You have the following base models that you can fine-tune. Models available for fine-tuning may be added or removed in the future:

Name

Description

mistral-7b

7 billion parameter large language model from Mistral AI that is ideal for your simplest summarization, structuration, and question answering tasks that need to be done quickly. It offers low latency and high throughput processing for multiple pages of text with its 32K context window.

mixtral-8x7b

A large language model from Mistral AI that is ideal for text generation, classification, and question answering. Mistral models are optimized for low latency with low memory requirements, which translates into higher throughput for enterprise use cases.

llama3-8b

A large language model from Meta that is ideal for tasks that require low to moderate reasoning with better accuracy than the llama2-70b-chat model, like text classification, summarization, and sentiment analysis.

llama3-70b

An LLM from Meta that delivers state of the art performance ideal for chat applications, content creation, and enterprise applications.

How to tune a model

The overall workflow for tuning a model is as follows:

  1. Prepare the training data.

  2. Start the fine-tuning job with the required parameters.

  3. Monitor training job.

Once training is complete, you can use the model name provided by Cortex Fine-Tuning to run inference on your model.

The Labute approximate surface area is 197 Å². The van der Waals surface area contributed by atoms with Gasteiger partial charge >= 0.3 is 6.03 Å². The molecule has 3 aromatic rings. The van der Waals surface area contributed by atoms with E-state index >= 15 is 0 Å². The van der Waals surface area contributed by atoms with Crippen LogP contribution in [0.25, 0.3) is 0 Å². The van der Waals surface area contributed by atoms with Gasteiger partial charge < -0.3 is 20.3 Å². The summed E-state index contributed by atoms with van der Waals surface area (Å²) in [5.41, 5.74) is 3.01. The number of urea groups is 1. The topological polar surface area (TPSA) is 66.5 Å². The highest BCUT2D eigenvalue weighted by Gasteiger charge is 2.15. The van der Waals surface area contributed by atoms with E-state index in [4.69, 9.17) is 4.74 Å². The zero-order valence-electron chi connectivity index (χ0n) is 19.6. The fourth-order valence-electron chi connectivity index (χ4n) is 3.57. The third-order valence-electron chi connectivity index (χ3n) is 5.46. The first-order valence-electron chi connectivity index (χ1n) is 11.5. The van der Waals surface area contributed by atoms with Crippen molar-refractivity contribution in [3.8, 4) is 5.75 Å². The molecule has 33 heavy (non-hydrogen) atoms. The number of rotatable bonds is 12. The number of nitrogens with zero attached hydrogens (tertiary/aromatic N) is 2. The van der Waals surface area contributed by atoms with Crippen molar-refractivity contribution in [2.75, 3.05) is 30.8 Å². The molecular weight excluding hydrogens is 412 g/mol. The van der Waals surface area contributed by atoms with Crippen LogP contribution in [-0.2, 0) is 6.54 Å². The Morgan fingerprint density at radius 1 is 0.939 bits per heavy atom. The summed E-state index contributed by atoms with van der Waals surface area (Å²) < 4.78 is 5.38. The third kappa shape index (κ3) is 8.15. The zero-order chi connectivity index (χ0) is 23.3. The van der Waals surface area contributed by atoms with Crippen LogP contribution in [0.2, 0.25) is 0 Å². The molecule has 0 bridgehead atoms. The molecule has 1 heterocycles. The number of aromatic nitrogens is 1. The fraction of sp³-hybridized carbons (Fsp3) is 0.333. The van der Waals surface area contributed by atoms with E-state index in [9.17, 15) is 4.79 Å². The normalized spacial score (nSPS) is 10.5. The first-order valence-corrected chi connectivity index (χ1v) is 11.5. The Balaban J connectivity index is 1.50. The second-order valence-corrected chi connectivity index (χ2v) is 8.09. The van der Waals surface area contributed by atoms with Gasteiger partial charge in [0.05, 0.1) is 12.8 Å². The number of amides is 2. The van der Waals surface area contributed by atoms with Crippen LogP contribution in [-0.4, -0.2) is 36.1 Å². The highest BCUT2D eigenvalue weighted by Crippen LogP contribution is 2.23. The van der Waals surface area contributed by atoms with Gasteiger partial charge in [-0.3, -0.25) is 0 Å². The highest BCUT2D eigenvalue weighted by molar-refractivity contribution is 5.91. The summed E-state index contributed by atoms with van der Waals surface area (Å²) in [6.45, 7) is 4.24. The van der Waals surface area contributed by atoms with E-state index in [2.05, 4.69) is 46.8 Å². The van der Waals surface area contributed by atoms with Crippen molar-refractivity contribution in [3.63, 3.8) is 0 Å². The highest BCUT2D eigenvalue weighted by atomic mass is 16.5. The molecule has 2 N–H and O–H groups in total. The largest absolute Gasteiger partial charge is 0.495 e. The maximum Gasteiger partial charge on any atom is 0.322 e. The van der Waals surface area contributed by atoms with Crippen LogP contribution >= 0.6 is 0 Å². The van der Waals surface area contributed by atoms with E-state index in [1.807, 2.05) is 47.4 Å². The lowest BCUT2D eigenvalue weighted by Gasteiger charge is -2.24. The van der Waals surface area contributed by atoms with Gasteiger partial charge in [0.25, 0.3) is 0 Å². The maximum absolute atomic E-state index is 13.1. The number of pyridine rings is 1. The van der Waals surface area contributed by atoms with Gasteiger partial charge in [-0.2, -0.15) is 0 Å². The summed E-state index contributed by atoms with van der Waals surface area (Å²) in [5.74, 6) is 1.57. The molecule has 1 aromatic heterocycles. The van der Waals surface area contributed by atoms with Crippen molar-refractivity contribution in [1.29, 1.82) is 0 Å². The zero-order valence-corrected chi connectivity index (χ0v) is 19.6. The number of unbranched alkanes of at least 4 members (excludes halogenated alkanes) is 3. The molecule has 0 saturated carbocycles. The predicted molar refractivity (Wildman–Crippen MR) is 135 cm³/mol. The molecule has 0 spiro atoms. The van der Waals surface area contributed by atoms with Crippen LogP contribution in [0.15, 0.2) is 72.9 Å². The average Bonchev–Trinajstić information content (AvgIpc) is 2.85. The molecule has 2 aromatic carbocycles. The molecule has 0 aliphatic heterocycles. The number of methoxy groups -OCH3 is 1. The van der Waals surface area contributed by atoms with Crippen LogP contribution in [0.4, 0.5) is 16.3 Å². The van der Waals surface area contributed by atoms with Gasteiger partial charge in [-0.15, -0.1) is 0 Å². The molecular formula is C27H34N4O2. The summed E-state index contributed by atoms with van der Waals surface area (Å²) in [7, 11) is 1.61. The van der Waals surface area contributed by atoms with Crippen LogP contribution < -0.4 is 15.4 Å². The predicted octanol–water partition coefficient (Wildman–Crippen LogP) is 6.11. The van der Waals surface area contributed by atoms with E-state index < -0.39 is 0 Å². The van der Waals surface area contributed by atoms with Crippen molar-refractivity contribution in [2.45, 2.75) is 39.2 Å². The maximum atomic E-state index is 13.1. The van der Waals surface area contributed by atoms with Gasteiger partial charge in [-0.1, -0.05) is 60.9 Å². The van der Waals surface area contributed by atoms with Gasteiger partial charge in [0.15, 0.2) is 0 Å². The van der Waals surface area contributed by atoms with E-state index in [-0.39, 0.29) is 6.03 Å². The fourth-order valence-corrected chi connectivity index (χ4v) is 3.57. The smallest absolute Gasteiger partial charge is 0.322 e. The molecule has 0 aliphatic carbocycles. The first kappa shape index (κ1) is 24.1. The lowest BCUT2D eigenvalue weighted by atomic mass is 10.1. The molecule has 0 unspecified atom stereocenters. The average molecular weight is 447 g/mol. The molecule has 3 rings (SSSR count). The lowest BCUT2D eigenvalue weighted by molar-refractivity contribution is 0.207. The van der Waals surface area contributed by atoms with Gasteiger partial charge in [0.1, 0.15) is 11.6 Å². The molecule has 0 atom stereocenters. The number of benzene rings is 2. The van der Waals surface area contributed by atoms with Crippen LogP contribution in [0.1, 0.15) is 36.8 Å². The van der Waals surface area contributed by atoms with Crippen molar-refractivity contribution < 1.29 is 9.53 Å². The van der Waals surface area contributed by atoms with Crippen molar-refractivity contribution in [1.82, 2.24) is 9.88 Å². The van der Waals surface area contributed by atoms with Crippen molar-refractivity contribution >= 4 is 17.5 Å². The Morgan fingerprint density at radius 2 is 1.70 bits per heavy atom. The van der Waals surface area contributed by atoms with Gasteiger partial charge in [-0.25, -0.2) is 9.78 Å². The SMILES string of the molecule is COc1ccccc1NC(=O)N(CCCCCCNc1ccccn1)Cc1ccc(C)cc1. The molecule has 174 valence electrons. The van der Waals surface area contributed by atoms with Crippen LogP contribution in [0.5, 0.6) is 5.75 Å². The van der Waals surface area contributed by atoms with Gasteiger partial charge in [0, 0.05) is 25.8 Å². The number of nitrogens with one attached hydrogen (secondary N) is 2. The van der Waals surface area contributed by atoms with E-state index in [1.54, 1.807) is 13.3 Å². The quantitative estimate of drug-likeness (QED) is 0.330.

Prepare the training data

The training data must come from a Snowflake table or view and the query result must contain columns named prompt and completion. If your table or view does not contain columns with the required names, use a column alias in your query to name them. This query is given as a parameter to the FINETUNE function. You will get an error if the results do not contain prompt and completion column names.

Note

All columns other than the prompt and completion columns will be ignored by the FINETUNE function. Snowflake recommends using a query that selects only the columns you need.

The following code calls the FINETUNE function and uses the SELECT ... AS syntax to set two of the columns in the query result to prompt and completion.

SELECT SNOWFLAKE.CORTEX.FINETUNE(
  'CREATE',
  'my_tuned_model',
  'mistral-7b',
  'SELECT a AS prompt, d AS completion FROM train',
  'SELECT a AS prompt, d AS completion FROM validation'
);
Copy

A prompt is an input to the LLM and completion is the response from the LLM. Your training data should include prompt and completion pairs that show how you want the model to respond to particular prompts.

The following are additional recommendations and requirements regarding your training data for getting optimal performance from fine-tuning.

  • Start with a few hundred examples. Starting with too many examples may increase tuning time drastically with minimal improvement in performance.

  • For each example, you must use only a portion of the allotted context window for the base model you are tuning. Context window is defined in terms of tokens. A token is the smallest unit of text processed by Snowflake Cortex functions, approximately equal to four characters of text.